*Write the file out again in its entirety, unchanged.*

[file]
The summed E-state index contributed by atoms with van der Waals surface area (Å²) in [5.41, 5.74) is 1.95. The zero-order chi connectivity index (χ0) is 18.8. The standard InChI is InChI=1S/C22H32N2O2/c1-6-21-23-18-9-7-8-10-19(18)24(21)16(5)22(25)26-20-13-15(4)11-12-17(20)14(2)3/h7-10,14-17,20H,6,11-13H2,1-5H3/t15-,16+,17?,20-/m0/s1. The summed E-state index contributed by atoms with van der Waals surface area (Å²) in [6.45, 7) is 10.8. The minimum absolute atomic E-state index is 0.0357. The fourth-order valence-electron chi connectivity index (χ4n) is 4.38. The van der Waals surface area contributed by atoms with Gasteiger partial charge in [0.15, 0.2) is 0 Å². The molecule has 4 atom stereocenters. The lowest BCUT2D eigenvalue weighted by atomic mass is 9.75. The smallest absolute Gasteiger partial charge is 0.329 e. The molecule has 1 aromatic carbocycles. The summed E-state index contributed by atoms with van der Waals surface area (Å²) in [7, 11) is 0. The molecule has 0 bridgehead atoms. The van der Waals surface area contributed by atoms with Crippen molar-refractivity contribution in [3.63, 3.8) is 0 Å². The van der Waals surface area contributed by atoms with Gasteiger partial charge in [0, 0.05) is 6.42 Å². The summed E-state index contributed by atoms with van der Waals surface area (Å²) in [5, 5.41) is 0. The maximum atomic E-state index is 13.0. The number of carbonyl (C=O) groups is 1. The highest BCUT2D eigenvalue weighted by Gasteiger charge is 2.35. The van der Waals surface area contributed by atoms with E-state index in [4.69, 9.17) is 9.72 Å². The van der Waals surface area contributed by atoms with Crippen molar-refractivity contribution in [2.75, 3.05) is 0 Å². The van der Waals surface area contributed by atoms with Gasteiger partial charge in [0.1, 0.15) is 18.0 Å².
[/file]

The summed E-state index contributed by atoms with van der Waals surface area (Å²) in [5.41, 5.74) is 1.95. The zero-order chi connectivity index (χ0) is 18.8. The standard InChI is InChI=1S/C22H32N2O2/c1-6-21-23-18-9-7-8-10-19(18)24(21)16(5)22(25)26-20-13-15(4)11-12-17(20)14(2)3/h7-10,14-17,20H,6,11-13H2,1-5H3/t15-,16+,17?,20-/m0/s1. The summed E-state index contributed by atoms with van der Waals surface area (Å²) in [6.45, 7) is 10.8. The minimum absolute atomic E-state index is 0.0357. The fourth-order valence-electron chi connectivity index (χ4n) is 4.38. The van der Waals surface area contributed by atoms with Gasteiger partial charge in [0.15, 0.2) is 0 Å². The molecule has 4 atom stereocenters. The lowest BCUT2D eigenvalue weighted by atomic mass is 9.75. The smallest absolute Gasteiger partial charge is 0.329 e. The molecule has 1 aromatic carbocycles. The summed E-state index contributed by atoms with van der Waals surface area (Å²) in [7, 11) is 0. The molecule has 0 bridgehead atoms. The van der Waals surface area contributed by atoms with Crippen molar-refractivity contribution in [3.63, 3.8) is 0 Å². The van der Waals surface area contributed by atoms with Gasteiger partial charge in [0, 0.05) is 6.42 Å². The summed E-state index contributed by atoms with van der Waals surface area (Å²) in [5, 5.41) is 0. The maximum atomic E-state index is 13.0. The number of carbonyl (C=O) groups is 1. The highest BCUT2D eigenvalue weighted by Gasteiger charge is 2.35. The van der Waals surface area contributed by atoms with E-state index in [4.69, 9.17) is 9.72 Å². The van der Waals surface area contributed by atoms with Crippen molar-refractivity contribution in [2.75, 3.05) is 0 Å². The van der Waals surface area contributed by atoms with Gasteiger partial charge in [0.1, 0.15) is 18.0 Å².